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Influenza (or flu) is a respiratory virus that affects the throat, nose, bronchi and, sometimes, the lungs. There are different types of influenza viruses, and they evolve and change from year to year. For most people, the flu is an inconvenience that subsides in a few days.

The seasonal flu vaccine typically changes each year. Each seasonal vaccine is generally designed to protect against three strains of influenza: two “A” strains and one “B” strain. The development process for the seasonal flu vaccine can take up to eight months.


Influenza surveillance centers, comprised of four World Health Organization (WHO) Collaborating Centers and 112 institutions in 83 countries, monitor the circulating influenza strains for trends year-round. Genetic data is collected, and new mutations are identified. The WHO is then responsible for selecting three strains most likely to genetically resemble strains circulating in the coming winter flu season. Sometimes, one of the strains used in the previous year’s vaccine may be chosen again if that strain continues to circulate.


Four to five months after the three vaccine strains have been identified, they are separately tested for purity and potency. Only after individual testing is completed are the three strains combined into a single seasonal vaccine.


An additional vaccine may be created to protect against a particularly virulent or widespread strain of influenza. The need for a 2009 H1N1 influenza vaccine became apparent after the strains for the seasonal flu vaccine were selected; therefore, a separate vaccine was created.


A quadrivalent inactivated influenza vaccine (works by stimulating an immune response against four different antigens or viruses) was licensed in the United States in 2012. A quadrivalent live virus nasal spray vaccine was licensed in 2013. These formulations include two influenza B strains in addition to the A strains. These vaccines began to be available, along with trivalent vaccines, in the 2013-14 influenza season.


The flu shot is made from an inactivated virus that can't transmit infection. So, people who get sick after receiving a flu vaccination were going to get sick anyway. It takes a week or two to get protection from the vaccine.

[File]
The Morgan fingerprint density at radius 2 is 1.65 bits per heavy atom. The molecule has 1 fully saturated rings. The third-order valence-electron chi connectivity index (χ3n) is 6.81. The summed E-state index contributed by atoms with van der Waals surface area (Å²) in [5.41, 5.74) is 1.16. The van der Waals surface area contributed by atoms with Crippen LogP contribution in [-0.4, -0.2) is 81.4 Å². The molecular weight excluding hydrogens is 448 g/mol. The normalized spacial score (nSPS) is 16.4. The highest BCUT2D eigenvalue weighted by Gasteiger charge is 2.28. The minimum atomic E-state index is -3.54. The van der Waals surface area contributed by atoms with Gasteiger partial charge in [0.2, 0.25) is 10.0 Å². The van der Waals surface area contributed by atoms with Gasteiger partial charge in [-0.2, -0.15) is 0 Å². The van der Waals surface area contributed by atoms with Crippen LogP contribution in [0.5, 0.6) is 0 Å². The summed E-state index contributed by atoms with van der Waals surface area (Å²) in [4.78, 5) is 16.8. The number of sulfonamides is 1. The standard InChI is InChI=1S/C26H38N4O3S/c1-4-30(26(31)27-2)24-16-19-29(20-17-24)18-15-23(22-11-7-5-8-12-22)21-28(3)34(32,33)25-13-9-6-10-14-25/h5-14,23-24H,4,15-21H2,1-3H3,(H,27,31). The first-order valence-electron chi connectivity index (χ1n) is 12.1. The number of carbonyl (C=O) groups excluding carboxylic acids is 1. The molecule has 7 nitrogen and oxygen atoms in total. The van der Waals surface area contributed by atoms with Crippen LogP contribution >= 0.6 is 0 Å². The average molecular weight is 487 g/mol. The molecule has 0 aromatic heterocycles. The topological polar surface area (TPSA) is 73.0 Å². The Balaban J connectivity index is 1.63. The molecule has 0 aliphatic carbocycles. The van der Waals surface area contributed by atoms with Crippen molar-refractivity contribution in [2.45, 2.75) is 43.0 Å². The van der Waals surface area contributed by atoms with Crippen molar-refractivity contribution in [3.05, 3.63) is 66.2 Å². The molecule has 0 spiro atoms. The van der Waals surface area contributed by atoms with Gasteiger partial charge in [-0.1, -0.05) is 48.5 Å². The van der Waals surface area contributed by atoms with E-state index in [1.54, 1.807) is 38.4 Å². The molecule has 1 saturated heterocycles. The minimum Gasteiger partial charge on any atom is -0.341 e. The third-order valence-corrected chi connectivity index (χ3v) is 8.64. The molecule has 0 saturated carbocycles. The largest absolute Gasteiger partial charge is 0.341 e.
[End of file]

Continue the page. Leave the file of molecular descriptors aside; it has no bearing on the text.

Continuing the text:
Influenza can cause mild to severe illness, and at times can lead to death. Flu is different from a cold. Flu usually comes on suddenly. People who have flu may feel some or all of these symptoms:

  • fever* or feeling feverish/chills

  • cough

  • sore throat

  • runny or stuffy nose

  • muscle or body aches

  • headaches

  • fatigue (tiredness)

  • some may have vomiting and diarrhea, though this is more common in children than adults

    *It’s important to note that not everyone with flu will have a fever.


The most obvious benefit of having a flu vaccine is prevention from being infected with the flu. But a flu vaccine also helps keep the disease from spreading to other people. Once you have the flu virus, it can take a few days before symptoms begin. You can spread the infection to others during that time, including family members and people at high risk for complications and death.


Annual flu vaccines offer benefits to those at risk for flu complications. People with asthma, COPD, or heart disease, for example, are all more likely to become seriously ill, which could result in hospitalization or even death. If you’re pregnant, having a flu shot can protect you and your baby for several months after birth. 


For all persons aged 6 months or older, annual flu vaccination is recommended, with rare exceptions. 

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